The dominant, densely concentrated Merlot fruit (88%) is cut through with some cool Cabernet Franc (12%). The tannins are fulsome: abundant and mouth-coating at this early stage, they will need time to resolve. The wine has undeniable power, with a muscular texture.
This perhaps somewhat controversial marriage between the estates of Chateau Belair and Chateau Magdelaine—both Premier Grand Cru Classé Saint-Emilion estates—to form Chateau Bélair Monange hits pay-dirt with this spectacular 2015 release. Composed of 88% Merlot and 12% Cabernet Franc, the medium to deep garnet-purple colored 2015 Belair Monange has the most singular nose of grilled meats, smoked game, iron ore and fallen leaves over a slowly unfurling ripe fruit core of crushed black plums, blackberry preserves and cassis with fragrant touches of star anise and potpourri. Full-bodied, rich and opulent in the mouth, the palate reveals an arresting backbone of exquisitely ripe, very firm tannins and sparks of background acidity lifting and defining the rich, densely packed layers, culminating in an epically long and multifaceted finish. Possessing its own compellingly beautiful signature, this is a remarkably riveting wine that should not be missed. Lisa Perrotti Brown Score 98+/100 Drink dates 2022-2053
Jean-Pierre Moueix's new baby. 23.5 ha (58 acres) of limestone on the plateau, and clay on limestone on the slopes. 88% Merlot, 12% Cabernet Franc. Extremely dark. Very heady, very dramatic. So unlike the Bélair and Magdelaine of old! Small berries (tastes as though) and very concentrated. Thick and ambitious. Quite a play! Halfway between the J-P Moueix restraint and the more alcoholic style that has been modern St-Émilion. Drink 2037-2042
Incredible depth of fruit to this wine with ultra-powerful tannins that remain agile and soft. So much intensity. It’s layered with ripe fruit and caressing mouth feel. Neoclassical in style. Mostly merlot with a touch of cabernet franc.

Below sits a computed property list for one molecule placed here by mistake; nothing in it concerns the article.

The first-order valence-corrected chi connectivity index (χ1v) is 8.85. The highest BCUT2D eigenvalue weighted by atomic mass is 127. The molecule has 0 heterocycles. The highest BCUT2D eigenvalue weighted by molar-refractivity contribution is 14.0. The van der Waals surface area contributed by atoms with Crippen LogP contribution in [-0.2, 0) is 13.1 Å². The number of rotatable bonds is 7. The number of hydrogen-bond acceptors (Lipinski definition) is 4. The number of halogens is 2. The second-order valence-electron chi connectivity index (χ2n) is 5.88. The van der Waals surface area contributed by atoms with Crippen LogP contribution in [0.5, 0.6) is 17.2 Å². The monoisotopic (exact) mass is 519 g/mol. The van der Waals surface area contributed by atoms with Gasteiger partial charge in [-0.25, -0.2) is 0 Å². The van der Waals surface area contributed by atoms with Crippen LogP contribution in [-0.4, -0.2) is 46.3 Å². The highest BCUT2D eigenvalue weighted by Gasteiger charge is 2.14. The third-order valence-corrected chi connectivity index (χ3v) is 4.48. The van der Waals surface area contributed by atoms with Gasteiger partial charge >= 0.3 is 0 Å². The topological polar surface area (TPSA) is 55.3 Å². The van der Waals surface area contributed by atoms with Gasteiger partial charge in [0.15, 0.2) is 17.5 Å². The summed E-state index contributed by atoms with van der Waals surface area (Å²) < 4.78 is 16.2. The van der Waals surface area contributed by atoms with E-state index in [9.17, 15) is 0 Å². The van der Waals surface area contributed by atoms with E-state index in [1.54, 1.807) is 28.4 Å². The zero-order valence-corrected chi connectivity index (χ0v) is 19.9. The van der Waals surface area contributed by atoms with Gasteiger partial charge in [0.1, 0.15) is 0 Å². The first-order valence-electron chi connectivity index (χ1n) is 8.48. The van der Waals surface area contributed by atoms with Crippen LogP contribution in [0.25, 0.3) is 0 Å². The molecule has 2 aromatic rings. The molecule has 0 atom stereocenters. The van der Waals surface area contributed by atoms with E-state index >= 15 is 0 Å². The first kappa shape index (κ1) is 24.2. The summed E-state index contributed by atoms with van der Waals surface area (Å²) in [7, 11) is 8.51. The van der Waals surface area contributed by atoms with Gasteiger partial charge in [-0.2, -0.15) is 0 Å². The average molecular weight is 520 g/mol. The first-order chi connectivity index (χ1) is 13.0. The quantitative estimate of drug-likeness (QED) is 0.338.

The 2015 Bélair-Monange is super-impressive. A striking bouquet endowed with the essence of graphite, smoke, licorice and tobacco is pure allure. Vertical on the palate, with soaring tannins and tons of structure, the 2015 possesses remarkable intensity to match its explosive, energetic personality. Even with all of its size, the 2015 remains incredibly nuanced and finessed throughout. Today, it is one of the most exciting wines of the year. The blend is 88% Merlot and 12% Cabernet Franc.
Only 12ha of the 23.5ha estate in production at present. Has come on leaps and bounds. Appealing berry fruit nose. Generous fruit on the palate but freshness and precision as well. Plentiful but ripe tannins. Limestone terroir shows its presence. Super harmony and balance.
(88 Merlot, 12 Cabernet Franc) As every year passes Bélair-Monange gathers more intensity and gravitas and in 2015 it is showing some of the grandeur which this property long promised. The nose is full, complex and sophisticated with both red and black hues and succulent oak. The palate is sturdy and muscular and the finish is dry and structured. Youthful and closed this wine will blossom ahead of both Trotanoy and Hosanna and around the same time as Château La Fleur-Pétrus and show the grand terroir here off to a tee.
Rich, tannic and dominated by oak at this stage, but this ambitious wine will settle into itself over the next year or two. Firm and dense, with layered tannins, inky, slightly fruitcakey notes, this finishes with a frisson of limestone freshness. Drink: 2022-35
South of Pomerol lies the medieval, perched village of St Emilion. Surrounding St Emilion are vines that produce round, rich and often hedonistic wines. Despite a myriad of soil types, two main ones dominate - the gravelly, limestone slopes that delve down to the valley from the plateau and the valley itself which is comprised of limestone, gravel, clay and sand. Despite St Emilion's popularity today, it was not until the 1980s to early 1990s that attention was brought to this region. Robert Parker, the famous wine critic, began reviewing their Merlot-dominated wines and giving them hefty scores. The rest is history as they say. Similar to the Médoc, there is a classification system in place which dates from 1955 and outlines several levels of quality. These include its regional appellation of St Emilion, St Emilion Grand Cru, St Emilion Grand Cru Classé and St Emilion Premier Grand Cru Classé, which is further divided into "A" (Ausone and Cheval Blanc) and "B" (including Angélus, Canon, Figeac and a handful of others). To ensure better accuracy, the classification is redone every 10 years enabling certain châteaux to be upgraded or downgraded depending on on the quality of their more recent vintages.